Most Americans are notoriously bad with money. And even those who are smart with their finances tend to wait until their 30s or 40s to get serious about value investing. But research shows that people who start in their teenage years are far likelier to build wealth and enjoy sustained success.
The Power of Compound Interest
Put simply, compound interest is beautiful. It’s been referred to as the most powerful force in the universe and has allowed millions of people with income to build extraordinary wealth throughout history.
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In the simplest terms, compound interest is the principle by which you can earn interest income on your interest income – creating a snowball effect that accelerates over time. In other words, if you have $1,000 and earn 10 percent interest, you end up with $1,100. If you make 10 percent on this money, you end up with $1,320. And while it takes a few years, the growth becomes exponential and eventually creates massive returns.
While saving money is important, it’s investing that really allows people to build wealth. Interest rates are key – and the earlier you start, the more you’re able to benefit from compound interest.
“For instance, a 20-year-old that invests $10,000 today and parks it in Treasury bills, earning 4% on average for the next 50 years, will find himself with $71,067 if the purchases were made through a tax-free account such as a Roth IRA,” financial advisor Joshua Kennon explains. “Had he invested in stocks and real estate, earning a 12% average rate of return over the same time, he would have ended up with $2,890,022. Adding higher returning asset classes would result in more than 40 times more money thanks to the power of compound interest.”
Beginning your investing as a teenager – as opposed to waiting until your 30s or 40s (like most people – allows you to accelerate your earnings and see massive returns sooner rather than later.
Smart Steps Teenagers Can Take
If you’re interested in reaping the rewards of compound interest, you’re probably wondering where to start. Here are sound investment tips and techniques crafted with the teenage investor in mind:
- Form Smart Financial Habits
Sound investing is the byproduct of smart financial behavior. Very rarely will you meet someone who is poor with managing personal finances, yet happens to be a good investor. And when you meet someone who is smart with personal finances, you’ll almost certainly be looking into the eyes of someone who understands the power of investing.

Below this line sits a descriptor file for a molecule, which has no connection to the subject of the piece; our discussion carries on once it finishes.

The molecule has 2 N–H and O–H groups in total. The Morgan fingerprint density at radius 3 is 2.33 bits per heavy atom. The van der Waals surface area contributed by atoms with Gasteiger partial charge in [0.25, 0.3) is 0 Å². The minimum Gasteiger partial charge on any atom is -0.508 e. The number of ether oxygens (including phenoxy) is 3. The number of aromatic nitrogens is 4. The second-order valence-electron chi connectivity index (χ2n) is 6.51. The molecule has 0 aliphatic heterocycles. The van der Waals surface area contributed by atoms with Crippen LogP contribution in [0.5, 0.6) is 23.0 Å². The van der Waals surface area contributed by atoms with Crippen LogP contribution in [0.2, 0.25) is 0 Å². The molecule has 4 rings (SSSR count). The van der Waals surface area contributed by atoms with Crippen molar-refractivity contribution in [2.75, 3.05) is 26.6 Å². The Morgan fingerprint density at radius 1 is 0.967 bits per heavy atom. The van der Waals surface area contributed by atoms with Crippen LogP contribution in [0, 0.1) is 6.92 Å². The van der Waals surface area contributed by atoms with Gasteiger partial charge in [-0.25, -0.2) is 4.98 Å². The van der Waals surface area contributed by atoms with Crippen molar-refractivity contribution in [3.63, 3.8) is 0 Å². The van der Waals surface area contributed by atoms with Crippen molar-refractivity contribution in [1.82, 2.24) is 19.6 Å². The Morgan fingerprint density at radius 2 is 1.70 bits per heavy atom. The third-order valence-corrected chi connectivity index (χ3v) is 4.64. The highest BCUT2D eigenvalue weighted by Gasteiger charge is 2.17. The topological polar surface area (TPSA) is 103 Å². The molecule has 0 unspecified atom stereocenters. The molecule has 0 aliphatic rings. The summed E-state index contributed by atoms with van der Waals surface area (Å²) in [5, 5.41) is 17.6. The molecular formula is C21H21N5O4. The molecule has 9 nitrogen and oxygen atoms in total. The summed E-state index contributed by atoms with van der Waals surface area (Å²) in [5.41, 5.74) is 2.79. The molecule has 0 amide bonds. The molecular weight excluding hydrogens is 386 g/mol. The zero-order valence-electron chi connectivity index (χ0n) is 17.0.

Your teenage years are the perfect time to begin carving out smart financial habits that set you up for success. For example, it’s the best time to begin building credit. Average length of credit is a significant factor in your credit score, and you can get a major boost by simply having your parents add you to their card. You’d also do well to learn about budgeting and saving.
- Don’t Throw Money at Risky Investments
If you’re open to the idea of investing, you’ll suddenly start to see opportunity all over the place. The problem is that many of these opportunities involve a high amount of risk. Instead of tossing money at some get-rich-quick investments – which rarely pan out – you’re better off using a conservative investment strategy that’s proven to work over many years. This means stocks, bonds, mutual funds, and the like.
- Open a Custodial Account (With Help)
If you’re under the age of 18, you’re going to need some help to get started investing. Federal guidelines prevent you from opening up your own investment account, but you can always have a parent assist you in setting up a custodial account. Under this setup, your parent acts as the custodian until you reach the age of majority (at which point you take over).
There are two major options with a custodial account: a custodial brokerage account, or a custodial Roth IRA. The latter can be used if you have earned income. The former can be used regardless.
- Make Regular Monthly Contributions
Investing isn’t about investing $10,000 here and $20,000 there. Instead, it’s about investing $100 or $200 per month over many decades (and increasing the size of your investments as you’re able). Commit to making regular monthly contributions, and you’ll enjoy the benefits of compound interest throughout your lifetime.
Investing From an Early Age
It takes sacrifice and discipline, but investing from an early age is one of the smartest things you can do. By the time you turn 30 or 35, you’ll already have a sizeable nest egg to your name, which will allow you to enjoy life and let your money do the work.